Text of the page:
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Australia’s latest climate disclosure draft offers partial protection against litigation

The country is jumping on the climate regulation bandwagon and making sustainability reporting an obligation for companies.
Melodie Michel
Australia climate regulation
Photo by Michael on Unsplash

Australia is moving forward on a proposal to introduce mandatory climate reporting for companies and financial institutions, but is giving directors legal immunity around Scope 3 statements and scenario analysis.

The country is jumping on the climate regulation bandwagon with the proposed amendment of its Australian Securities and Investment Commission Act 2001 and Corporations Act 2001 to include sustainability reporting as an obligation for companies.

When it comes to penalties for non-compliance, France has set a strict bar with up to five years of jail time for executives, but Australia is showing more flexibility, with a maximum of two years of imprisonment for obstructing the work of auditors – and immunity on several topics.

Specifically, the exposure draft published last week by the Australian Treasury states that “no action, suit or proceeding lies against a person in relation to”:

  • Statements made in sustainability reports between 2024 and 2027 (giving companies some time to adjust to the new regulation),
  • Scope 3 emissions, and
  • Scenario analysis.

Climate litigation is a fast-growing trend, and legal experts believe companies could soon sue each other on the basis of misleading sustainability reporting. But it appears the Australian government is seeking to protect companies from some of these risks: only the Australian Securities and Investment Commission (ASIC) can enter legal action on the above topics.

What is included in Australia’s climate disclosure regulation

The draft is based on the Australian Accounting Standards Board (AASB)'s SR1 Australian Sustainability Reporting Standards, which is itself largely inspired by the ISSB IFRS 1 and 2 standards – with some modifications.

In terms of metrics, it requires companies to report on Scope 1, 2 (location-based and market-based) and 3 greenhouse gas emissions, transition and physical risk, climate-related opportunities, capital deployment, internal carbon price (if they use one) and executive remuneration.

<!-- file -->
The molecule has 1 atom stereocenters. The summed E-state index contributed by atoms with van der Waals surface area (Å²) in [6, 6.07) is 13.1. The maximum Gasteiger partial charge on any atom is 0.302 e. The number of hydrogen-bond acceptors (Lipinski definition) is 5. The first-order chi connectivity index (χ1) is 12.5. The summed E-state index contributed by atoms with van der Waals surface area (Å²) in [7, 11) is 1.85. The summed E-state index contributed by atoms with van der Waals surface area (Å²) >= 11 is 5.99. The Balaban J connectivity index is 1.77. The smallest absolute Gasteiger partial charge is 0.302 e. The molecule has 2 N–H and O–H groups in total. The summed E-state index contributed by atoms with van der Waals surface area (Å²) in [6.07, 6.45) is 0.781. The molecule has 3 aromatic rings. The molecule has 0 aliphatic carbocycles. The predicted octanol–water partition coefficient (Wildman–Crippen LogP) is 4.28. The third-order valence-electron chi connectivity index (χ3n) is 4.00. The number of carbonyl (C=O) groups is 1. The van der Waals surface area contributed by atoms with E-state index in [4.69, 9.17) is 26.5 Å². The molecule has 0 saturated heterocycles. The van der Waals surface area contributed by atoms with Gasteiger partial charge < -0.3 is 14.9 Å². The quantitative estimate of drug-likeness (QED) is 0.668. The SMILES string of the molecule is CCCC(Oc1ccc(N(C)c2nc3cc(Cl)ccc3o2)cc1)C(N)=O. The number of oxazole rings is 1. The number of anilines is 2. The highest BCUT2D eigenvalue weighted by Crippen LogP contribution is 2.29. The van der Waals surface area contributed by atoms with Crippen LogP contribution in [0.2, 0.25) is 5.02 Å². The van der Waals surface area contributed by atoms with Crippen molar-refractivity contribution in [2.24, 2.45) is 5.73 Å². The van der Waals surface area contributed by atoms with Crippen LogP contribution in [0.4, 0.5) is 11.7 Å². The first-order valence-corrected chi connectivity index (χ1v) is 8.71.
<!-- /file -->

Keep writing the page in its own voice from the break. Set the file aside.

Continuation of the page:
On top of that, companies will have to disclose sustainability governance processes; how they plan to meet their climate targets; their climate transition plans and new technologies they plan to adopt; as well as their adaptation and mitigation efforts (including whether or not they use carbon offsets).

“Our changes will establish Australia’s climate risk disclosure framework, giving investors and companies the transparency, clarity and certainty they need to invest in new opportunities as part of the net zero transformation,” said Australia’s Treasurer Jim Chalmers upon releasing the latest exposure draft.

Which companies will have to report under Australia climate regulation

The AASB draft proposes applying the new standards from July 2024 to entities that meet two of the following criteria:

  • Over 500 employees; 
  • A$1 billion or more in gross assets
  • A$500 million or more in revenue

From 2026-27, the scope of the regulation would gradually expand to include smaller and smaller companies, down to those with more than 100 employees, A$25 million in assets or A$50 million in revenue.

This proposal was confirmed by the Australian Treasury in its own draft, which is now open for consultation until February 9.